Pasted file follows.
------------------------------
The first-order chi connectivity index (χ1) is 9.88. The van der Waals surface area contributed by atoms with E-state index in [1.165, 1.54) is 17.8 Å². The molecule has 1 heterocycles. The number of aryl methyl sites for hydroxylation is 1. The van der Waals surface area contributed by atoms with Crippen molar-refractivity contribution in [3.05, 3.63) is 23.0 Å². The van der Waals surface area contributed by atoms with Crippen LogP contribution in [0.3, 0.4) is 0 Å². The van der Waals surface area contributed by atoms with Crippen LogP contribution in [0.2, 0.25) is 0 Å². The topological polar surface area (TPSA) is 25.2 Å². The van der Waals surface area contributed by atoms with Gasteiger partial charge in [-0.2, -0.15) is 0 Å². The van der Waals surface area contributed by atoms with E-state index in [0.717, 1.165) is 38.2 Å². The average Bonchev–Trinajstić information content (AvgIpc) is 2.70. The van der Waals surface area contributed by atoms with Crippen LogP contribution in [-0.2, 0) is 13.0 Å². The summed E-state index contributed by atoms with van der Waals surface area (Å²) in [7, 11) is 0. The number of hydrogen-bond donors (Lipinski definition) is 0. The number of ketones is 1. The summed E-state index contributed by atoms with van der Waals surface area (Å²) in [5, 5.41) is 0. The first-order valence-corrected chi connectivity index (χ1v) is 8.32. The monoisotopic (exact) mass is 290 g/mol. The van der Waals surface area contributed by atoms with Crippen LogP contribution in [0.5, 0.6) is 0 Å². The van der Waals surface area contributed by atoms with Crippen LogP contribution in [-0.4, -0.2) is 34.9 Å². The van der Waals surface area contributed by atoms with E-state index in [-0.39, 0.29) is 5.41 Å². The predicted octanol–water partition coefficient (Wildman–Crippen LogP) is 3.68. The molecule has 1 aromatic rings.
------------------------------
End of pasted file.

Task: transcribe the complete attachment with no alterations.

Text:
The first-order chi connectivity index (χ1) is 9.88. The van der Waals surface area contributed by atoms with E-state index in [1.165, 1.54) is 17.8 Å². The molecule has 1 heterocycles. The number of aryl methyl sites for hydroxylation is 1. The van der Waals surface area contributed by atoms with Crippen molar-refractivity contribution in [3.05, 3.63) is 23.0 Å². The van der Waals surface area contributed by atoms with Crippen LogP contribution in [0.3, 0.4) is 0 Å². The van der Waals surface area contributed by atoms with Crippen LogP contribution in [0.2, 0.25) is 0 Å². The topological polar surface area (TPSA) is 25.2 Å². The van der Waals surface area contributed by atoms with Gasteiger partial charge in [-0.2, -0.15) is 0 Å². The van der Waals surface area contributed by atoms with E-state index in [0.717, 1.165) is 38.2 Å². The average Bonchev–Trinajstić information content (AvgIpc) is 2.70. The van der Waals surface area contributed by atoms with Crippen LogP contribution in [-0.2, 0) is 13.0 Å². The summed E-state index contributed by atoms with van der Waals surface area (Å²) in [7, 11) is 0. The number of hydrogen-bond donors (Lipinski definition) is 0. The number of ketones is 1. The summed E-state index contributed by atoms with van der Waals surface area (Å²) in [5, 5.41) is 0. The first-order valence-corrected chi connectivity index (χ1v) is 8.32. The monoisotopic (exact) mass is 290 g/mol. The van der Waals surface area contributed by atoms with Crippen LogP contribution in [0.5, 0.6) is 0 Å². The van der Waals surface area contributed by atoms with Crippen LogP contribution in [-0.4, -0.2) is 34.9 Å². The van der Waals surface area contributed by atoms with E-state index in [-0.39, 0.29) is 5.41 Å². The predicted octanol–water partition coefficient (Wildman–Crippen LogP) is 3.68. The molecule has 1 aromatic rings.